- Make sure the tablet isn't placed in direct sunlight for a while. They can overheat and you'll lose your opportunity to grab email addresses while they cool down.
- I bought a refurbished 7" Samsung Galaxy Tab E Lite on Amazon. I knew it would run the app, was a reputable brand that wouldn't fritz out on me, and was inexpensive enough that it wouldn't sting too much if it got lost or stolen. At 7 inches it's large enough for the visually impaired or large thumbed (like myself!), but also still relatively small and lightweight.
- I also bought this screen protector and colorful protective case on Amazon here. Equipment takes a beating on the road and broken equipment can really sabotage your tour...you already know how I feel about cases from my "Equipment for Professional Songleading" blog.
- Make sure to charge the tablet before each show.
- Mailchimp and software
- Make sure you change the setting on your tablet to never let it go to sleep. Once the tablet gets placed back on your merch table, you want it to be displaying the sign-up form, instead of a black screen.
- The software also allows you to lock the sign-up form page with a password. I don't have any personal information on the tablet that I'm worried about but this means no one can accidentally leave the app (by hitting a button while passing the tablet, for example) or do anything on your app or tablet other than sign-up for your mailing list. Use this lock!
- Mailchimp's free account only allows you to have 2000 subscribers across all your various lists in that account. If you are looking to do this professionally, you should be aiming to far exceed that number of subscribers, and you will learn that it is not that large of a number. I use Bandzoogle, my web builder designer, as my primary email collector and mailing list email campaign manager, and mailchimp as one of my other supplementary email collection methods so I get by on the free account. But as I mentioned above, if you get over 2000 subscribers, you should be able to afford Mailchimp's or any other email marketing business's fees.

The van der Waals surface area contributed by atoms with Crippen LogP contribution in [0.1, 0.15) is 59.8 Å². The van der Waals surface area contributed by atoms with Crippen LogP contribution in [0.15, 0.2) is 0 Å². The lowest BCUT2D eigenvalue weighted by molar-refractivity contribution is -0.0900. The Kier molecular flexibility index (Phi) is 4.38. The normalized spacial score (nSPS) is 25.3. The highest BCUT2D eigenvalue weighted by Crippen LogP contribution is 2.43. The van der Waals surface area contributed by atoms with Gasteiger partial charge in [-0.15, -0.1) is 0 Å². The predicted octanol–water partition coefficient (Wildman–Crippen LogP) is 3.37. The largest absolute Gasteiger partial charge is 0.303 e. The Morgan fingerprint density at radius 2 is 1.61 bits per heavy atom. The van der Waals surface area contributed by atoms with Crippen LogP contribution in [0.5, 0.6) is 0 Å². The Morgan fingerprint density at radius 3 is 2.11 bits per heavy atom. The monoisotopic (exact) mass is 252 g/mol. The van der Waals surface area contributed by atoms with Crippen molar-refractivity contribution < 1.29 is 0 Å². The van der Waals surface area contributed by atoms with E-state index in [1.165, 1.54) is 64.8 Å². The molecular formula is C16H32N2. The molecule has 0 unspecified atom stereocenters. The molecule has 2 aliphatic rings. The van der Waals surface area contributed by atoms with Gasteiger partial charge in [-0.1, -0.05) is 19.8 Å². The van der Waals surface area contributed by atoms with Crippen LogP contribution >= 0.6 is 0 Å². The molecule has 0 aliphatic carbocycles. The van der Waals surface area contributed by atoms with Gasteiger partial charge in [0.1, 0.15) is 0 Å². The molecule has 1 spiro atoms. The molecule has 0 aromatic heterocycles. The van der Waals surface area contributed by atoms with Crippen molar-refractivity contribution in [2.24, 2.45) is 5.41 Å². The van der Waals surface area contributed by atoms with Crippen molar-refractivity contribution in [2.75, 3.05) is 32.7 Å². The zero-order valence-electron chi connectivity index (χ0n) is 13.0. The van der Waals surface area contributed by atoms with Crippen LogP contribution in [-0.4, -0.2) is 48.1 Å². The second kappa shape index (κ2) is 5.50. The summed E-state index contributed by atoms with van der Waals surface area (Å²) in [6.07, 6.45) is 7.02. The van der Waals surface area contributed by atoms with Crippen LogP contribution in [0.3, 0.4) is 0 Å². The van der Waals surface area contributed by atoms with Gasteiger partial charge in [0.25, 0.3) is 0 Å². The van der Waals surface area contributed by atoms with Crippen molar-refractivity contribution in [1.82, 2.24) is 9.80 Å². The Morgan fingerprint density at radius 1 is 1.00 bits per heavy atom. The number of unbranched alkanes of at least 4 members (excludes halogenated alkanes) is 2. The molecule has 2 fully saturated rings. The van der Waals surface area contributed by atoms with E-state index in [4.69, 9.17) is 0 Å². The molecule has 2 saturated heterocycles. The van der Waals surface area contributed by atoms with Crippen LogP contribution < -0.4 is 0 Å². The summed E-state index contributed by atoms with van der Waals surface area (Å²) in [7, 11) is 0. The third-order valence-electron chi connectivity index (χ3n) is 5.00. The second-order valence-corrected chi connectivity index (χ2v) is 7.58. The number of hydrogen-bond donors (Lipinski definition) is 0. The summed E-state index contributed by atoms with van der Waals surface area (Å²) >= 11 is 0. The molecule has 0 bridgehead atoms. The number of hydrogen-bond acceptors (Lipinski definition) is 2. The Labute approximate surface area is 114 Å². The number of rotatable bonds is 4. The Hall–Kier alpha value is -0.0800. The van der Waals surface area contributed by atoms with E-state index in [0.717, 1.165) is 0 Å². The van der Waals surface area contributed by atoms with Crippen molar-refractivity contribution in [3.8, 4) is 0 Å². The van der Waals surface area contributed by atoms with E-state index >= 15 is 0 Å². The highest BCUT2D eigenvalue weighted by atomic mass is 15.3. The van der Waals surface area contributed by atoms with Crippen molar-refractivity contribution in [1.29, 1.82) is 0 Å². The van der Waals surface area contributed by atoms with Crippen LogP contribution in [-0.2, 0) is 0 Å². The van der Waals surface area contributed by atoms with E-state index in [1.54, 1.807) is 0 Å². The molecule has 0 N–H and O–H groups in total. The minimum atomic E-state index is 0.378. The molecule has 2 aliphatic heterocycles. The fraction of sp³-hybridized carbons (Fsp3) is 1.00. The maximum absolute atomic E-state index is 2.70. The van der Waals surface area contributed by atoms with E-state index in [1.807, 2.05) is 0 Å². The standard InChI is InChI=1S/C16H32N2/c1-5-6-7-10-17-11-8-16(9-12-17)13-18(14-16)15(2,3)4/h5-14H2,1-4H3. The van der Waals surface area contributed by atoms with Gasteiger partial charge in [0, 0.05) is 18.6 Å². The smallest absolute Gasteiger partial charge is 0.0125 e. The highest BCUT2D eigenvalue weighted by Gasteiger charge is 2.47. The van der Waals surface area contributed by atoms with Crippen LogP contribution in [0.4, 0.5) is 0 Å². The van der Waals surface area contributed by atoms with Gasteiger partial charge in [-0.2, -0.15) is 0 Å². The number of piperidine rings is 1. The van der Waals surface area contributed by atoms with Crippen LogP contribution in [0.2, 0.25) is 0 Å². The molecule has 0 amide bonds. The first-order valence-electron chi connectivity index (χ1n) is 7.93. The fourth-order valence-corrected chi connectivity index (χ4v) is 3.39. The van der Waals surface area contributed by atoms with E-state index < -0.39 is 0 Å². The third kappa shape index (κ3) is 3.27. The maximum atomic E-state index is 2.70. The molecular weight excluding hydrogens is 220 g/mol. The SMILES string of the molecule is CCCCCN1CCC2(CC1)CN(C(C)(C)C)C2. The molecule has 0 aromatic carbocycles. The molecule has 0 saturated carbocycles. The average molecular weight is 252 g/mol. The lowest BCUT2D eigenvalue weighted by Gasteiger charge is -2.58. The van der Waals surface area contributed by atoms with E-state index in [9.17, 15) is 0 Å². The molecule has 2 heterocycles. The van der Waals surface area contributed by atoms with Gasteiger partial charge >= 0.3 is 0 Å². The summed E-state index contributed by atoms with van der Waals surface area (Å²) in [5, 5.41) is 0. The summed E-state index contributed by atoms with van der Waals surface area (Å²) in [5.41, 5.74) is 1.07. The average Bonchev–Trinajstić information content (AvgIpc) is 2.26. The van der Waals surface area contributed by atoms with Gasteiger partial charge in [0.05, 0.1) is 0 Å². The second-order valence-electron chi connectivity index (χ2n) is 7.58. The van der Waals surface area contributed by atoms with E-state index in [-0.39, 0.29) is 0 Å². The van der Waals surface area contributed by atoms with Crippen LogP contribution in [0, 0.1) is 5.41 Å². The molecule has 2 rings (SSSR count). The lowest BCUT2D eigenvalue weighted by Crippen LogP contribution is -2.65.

Here are two other ideas I've encountered:
- I use Square to accept credit cards at my merch booth. The app allows the customer to sign-up for your mailing list when they check out. It seems like a pretty good option considering the fact that the customer likes you enough to purchase some of your merch. I haven't gathered many email addresses passively this way, though I imagine if I tried to create a more active strategic approach, I might be able to make this more effective.
- I was listening to a great podcast called the "DIY Musician Podcast" which is one of CDBaby's podcasts. This particular podcast was a broadcast of Rick Barker's seminar from the 2017 DIY Musician Conference. Close to the beginning, Rob tells everyone that he's going to send them his slides so they don't have to take any notes. In order to do so, he asks everyone to take out their phones and send him an email with a particular hashtag in the subject line. He has a smart mailbox setup to collect all those emails so he can send the slides, but also add those emails to his contact list. He then gives someone in the audience who emailed just emailed him. Within a few minutes, he received a few hundred email addresses at the cost of one of his books, $2.21. I haven't personally tried this yet, but I'm eager to try it out!
That's it for now! Please let me know if you try to implement any of these ideas and how they work for you. Also, if you figure out something smarter, please let me know by leaving a comment below!